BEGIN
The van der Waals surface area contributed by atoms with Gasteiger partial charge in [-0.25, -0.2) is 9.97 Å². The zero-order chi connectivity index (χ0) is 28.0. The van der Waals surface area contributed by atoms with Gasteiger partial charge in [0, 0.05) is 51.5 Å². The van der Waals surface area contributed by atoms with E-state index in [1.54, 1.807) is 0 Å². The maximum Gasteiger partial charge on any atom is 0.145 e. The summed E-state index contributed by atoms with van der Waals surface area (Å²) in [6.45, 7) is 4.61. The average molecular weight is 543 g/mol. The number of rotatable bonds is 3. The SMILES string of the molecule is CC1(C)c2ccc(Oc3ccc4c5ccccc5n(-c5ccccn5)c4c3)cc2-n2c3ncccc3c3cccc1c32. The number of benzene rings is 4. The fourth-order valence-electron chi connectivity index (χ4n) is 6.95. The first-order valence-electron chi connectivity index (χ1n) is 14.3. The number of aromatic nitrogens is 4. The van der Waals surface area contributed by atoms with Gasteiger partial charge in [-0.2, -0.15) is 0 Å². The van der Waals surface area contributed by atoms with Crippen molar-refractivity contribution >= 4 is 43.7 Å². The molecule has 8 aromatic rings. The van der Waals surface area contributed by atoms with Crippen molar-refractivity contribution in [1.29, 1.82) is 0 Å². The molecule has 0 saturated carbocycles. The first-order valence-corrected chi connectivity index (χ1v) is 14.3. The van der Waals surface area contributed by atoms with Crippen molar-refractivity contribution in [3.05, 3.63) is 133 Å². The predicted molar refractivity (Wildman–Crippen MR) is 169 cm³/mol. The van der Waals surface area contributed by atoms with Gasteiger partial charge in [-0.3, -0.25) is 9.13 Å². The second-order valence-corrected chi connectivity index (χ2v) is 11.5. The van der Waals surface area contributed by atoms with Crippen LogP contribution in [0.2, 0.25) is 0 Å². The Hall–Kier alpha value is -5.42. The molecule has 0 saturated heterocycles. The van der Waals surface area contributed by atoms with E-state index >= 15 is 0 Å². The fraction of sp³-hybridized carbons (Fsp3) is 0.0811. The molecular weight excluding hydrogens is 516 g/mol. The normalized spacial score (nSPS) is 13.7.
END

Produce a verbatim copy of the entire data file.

The van der Waals surface area contributed by atoms with Gasteiger partial charge in [-0.25, -0.2) is 9.97 Å². The zero-order chi connectivity index (χ0) is 28.0. The van der Waals surface area contributed by atoms with Gasteiger partial charge in [0, 0.05) is 51.5 Å². The van der Waals surface area contributed by atoms with E-state index in [1.54, 1.807) is 0 Å². The maximum Gasteiger partial charge on any atom is 0.145 e. The summed E-state index contributed by atoms with van der Waals surface area (Å²) in [6.45, 7) is 4.61. The average molecular weight is 543 g/mol. The number of rotatable bonds is 3. The SMILES string of the molecule is CC1(C)c2ccc(Oc3ccc4c5ccccc5n(-c5ccccn5)c4c3)cc2-n2c3ncccc3c3cccc1c32. The number of benzene rings is 4. The fourth-order valence-electron chi connectivity index (χ4n) is 6.95. The first-order valence-electron chi connectivity index (χ1n) is 14.3. The number of aromatic nitrogens is 4. The van der Waals surface area contributed by atoms with Gasteiger partial charge in [-0.2, -0.15) is 0 Å². The van der Waals surface area contributed by atoms with Crippen molar-refractivity contribution >= 4 is 43.7 Å². The molecule has 8 aromatic rings. The van der Waals surface area contributed by atoms with Crippen molar-refractivity contribution in [1.29, 1.82) is 0 Å². The molecule has 0 saturated carbocycles. The first-order valence-corrected chi connectivity index (χ1v) is 14.3. The van der Waals surface area contributed by atoms with Crippen molar-refractivity contribution in [3.05, 3.63) is 133 Å². The predicted molar refractivity (Wildman–Crippen MR) is 169 cm³/mol. The van der Waals surface area contributed by atoms with Gasteiger partial charge in [-0.3, -0.25) is 9.13 Å². The second-order valence-corrected chi connectivity index (χ2v) is 11.5. The van der Waals surface area contributed by atoms with Crippen LogP contribution in [0.2, 0.25) is 0 Å². The Hall–Kier alpha value is -5.42. The molecule has 0 saturated heterocycles. The van der Waals surface area contributed by atoms with E-state index >= 15 is 0 Å². The fraction of sp³-hybridized carbons (Fsp3) is 0.0811. The molecular weight excluding hydrogens is 516 g/mol. The normalized spacial score (nSPS) is 13.7.